Remember #probablynotforme? This probably fits the bill for that. I think I hated this book. Not quite bane of my existence level hatred, but I did not enjoy this and can’t see myself reaching for another Tim Tharp novel anytime soon. I did enjoy the writing style, but found the characters SO damn annoying; I couldn’t look past this!

Rating: 🌟🌟

Let’s chat!

Did you read The Spectacular Now? Maybe you’ve seen the film… In any case, I’d love to hear your thoughts. Leave me a comment below!

Book Review | The Retribution of Mara Dyer by Michelle Hodkin

Yikes. That’s all I can say, y’all.

Synopsis (from Goodreads)

Mara Dyer wants to believe there’s more to the lies she’s been told.
There is.

She doesn’t stop to think about where her quest for the truth might lead.
She should.

She never had to imagine how far she would go for vengeance.
She will now.

Loyalties are betrayed, guilt and innocence tangle, and fate and chance collide in this shocking conclusion to Mara Dyer’s story.

Retribution has arrived.

Where the hell was Noah?

Hodkin lead us to believe for 95% of the final installment of Mara’s chapter that Noah was dead. I didn’t believe it, and (SPOILER) I was right, but seriously. Where the hell was he? She never really explains to us where he was the whole time – and maybe I’m mad out of turn and that’s the whole point of The Shaw Confessions – but seriously if that’s the case how is him being missing for Mara’s last book going to be drawn out into another trilogy?

I’m mad because I actually like Noah and I wanted to get more of his character to really hone my opinion of him! I get that this was necessary, but like, let a girl know WHAT he is doing while he is missing and HOW he ended up being missing in the first place. Like who took him? Does he remember anything?

Weird boning scenes

The sexual relationship between Noah and Mara built up over two books (Books 1 and 2 obviously) and then she finds him and we get a weird, weird bunch of scenes where they’re describing their encounter through colors. I hated it. It was just super weird.

Also, Daniel was in the house with their inconsiderate selves. Rude.

General Thoughts

It wasn’t bad. It just wasn’t a thrilling conclusion. I wasn’t even that busy while reading this and I still took more than a week to finish this. I was bored for most of it because my favorite character was MIA for most of the book. I like Mara, but she wasn’t as interesting to me as Noah. It was just really hard for me to get through this one. Ultimately, I would read more by Michelle Hodkin though because the concept behind this story is actually something that interests me.

On another note, I liked the flashbacks Mara had. They were almost more interesting than Mara running around trying to kill people with her mind. It was interesting to read about her grandmother, but I am still a little confused. Was Mara’s grandmother’s name actually Mara or is this just her chosen name? If her name wasn’t actually Mara isn’t it weird that Mara’s name became Mara? I don’t know what this was all about, but some ‘splaining would be great!

Rating: 🌟🌟🌟

This was my least favorite in the trilogy. A SHOCKING TWIST. I liked this, but it wasn’t a good enough ending for Mara (despite my weird love/hate relationship with the character).

Let’s chat!

How do you feel about Noah? I understand he’s not perfect, but I honestly think he’s great. Maybe not the best boyfriend material, but I’d definitely befriend him. Leave me a comment letting me know what you think about Noah (or just the Mara Dyer trilogy in general).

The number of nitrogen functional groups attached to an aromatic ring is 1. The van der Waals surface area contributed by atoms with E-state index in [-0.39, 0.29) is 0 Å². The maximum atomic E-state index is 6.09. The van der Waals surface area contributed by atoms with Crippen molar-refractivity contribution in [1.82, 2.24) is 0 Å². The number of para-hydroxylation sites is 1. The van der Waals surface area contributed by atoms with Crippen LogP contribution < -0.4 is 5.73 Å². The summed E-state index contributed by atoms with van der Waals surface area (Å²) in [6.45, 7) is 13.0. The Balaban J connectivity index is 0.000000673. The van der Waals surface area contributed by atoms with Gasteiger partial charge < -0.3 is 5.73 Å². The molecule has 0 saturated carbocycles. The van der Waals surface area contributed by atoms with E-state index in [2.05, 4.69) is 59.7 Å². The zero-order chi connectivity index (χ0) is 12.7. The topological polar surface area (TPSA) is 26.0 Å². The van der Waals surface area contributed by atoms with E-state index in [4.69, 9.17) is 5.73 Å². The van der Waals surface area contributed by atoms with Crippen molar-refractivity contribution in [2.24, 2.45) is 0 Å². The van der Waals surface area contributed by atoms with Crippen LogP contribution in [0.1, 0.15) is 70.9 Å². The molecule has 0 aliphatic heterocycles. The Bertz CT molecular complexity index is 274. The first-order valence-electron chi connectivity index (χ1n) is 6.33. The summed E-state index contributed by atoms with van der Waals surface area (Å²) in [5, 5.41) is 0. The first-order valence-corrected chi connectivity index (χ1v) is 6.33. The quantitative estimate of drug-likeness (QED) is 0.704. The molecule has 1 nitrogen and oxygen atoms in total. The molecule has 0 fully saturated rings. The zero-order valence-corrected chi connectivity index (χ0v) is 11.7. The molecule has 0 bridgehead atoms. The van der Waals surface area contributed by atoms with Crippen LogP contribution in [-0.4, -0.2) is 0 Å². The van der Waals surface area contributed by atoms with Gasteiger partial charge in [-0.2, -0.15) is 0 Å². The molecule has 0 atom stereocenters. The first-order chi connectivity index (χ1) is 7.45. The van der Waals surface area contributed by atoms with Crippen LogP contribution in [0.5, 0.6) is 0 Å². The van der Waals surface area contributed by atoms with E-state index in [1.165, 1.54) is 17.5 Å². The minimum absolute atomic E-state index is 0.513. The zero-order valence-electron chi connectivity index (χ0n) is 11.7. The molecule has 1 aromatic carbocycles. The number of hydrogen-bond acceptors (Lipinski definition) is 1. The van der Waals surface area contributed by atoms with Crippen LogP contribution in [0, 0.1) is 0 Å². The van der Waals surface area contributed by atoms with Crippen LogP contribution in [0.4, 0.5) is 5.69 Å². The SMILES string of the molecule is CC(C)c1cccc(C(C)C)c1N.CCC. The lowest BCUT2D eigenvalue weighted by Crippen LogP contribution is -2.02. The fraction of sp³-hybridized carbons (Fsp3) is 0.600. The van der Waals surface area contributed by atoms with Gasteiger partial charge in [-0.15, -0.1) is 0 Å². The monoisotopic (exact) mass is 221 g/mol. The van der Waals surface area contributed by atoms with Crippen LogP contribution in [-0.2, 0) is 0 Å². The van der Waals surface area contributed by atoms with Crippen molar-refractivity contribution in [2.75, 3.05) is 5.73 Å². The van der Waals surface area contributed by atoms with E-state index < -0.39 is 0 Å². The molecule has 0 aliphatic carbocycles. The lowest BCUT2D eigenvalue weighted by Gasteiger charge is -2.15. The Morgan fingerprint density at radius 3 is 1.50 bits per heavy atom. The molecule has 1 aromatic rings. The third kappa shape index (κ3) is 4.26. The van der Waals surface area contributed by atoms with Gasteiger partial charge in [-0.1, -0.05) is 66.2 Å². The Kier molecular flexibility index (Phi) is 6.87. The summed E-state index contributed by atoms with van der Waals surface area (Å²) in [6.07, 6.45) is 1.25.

Book Review | The Evolution of Mara Dyer by Michelle Hodkin

Sequels. You love them or you hate them and typically, there’s no middle ground. This sequel is definitely a middle of the road novel and I wanted to talk through some feelings I have about it today.

Mara Dyer is in the running with Emma Carstairs for most infuriating females leads, in my opinion. Let’s talk about it!

Synopsis (from Goodreads)

Mara Dyer knows she isn’t crazy. She knows that she can kill with her mind, and that Noah can heal with his. Mara also knows that somehow, Jude is not a hallucination. He is alive. Unfortunately, convincing her family and doctors that she’s not unstable and doesn’t need to be hospitalised isn’t easy. The only person who actually believes her is Noah. But being with Noah is dangerous and Mara is in constant fear that she might hurt him. She needs to learn how to control her power, and fast! Together, Mara and Noah must try and figure out exactly how Jude survived when the asylum collapsed, and how he knows so much about her strange ability…before anyone else ends up dead!

The Flashbacks?

The first thing I wanted to talk about today in regards to this book is the flashbacks. I understand the Ms. Hodkin is working on world-building with these, but it was hard for me to be on board with them because it’s explained away as “genetic memory” and there’s not really a clear explanation as to what exactly this is. I’m of average intelligence, but I wasn’t having this explanation. It felt… really made up, almost like the author was grasping at straws to explain why Mara was having these weird flashbacks. I thought they were interesting, but I wanted more of an explanation. I understand there is another whole book in Mara’s story so I’m sure it’s explained further in there, but the explanation in this book fell short for me.

The Jude of it all

I don’t know how to feel about Jude’s role in this book. Obviously he’s alive, but I didn’t think he was the sole terrorizer of Mara. He had to have been getting help from someone and I definitely saw it coming with who was helping him out. Phoebe didn’t seem to fit the bill as anything more than an assistant in Jude’s plan – or maybe an expendable resource is the better way to describe her. I didn’t like her character at all (no surprise) but I did feel bad about her really unrequited situation. Seriously, people complain about Noah being awful, but when we consider how damn atrocious Jude is… I don’t get this!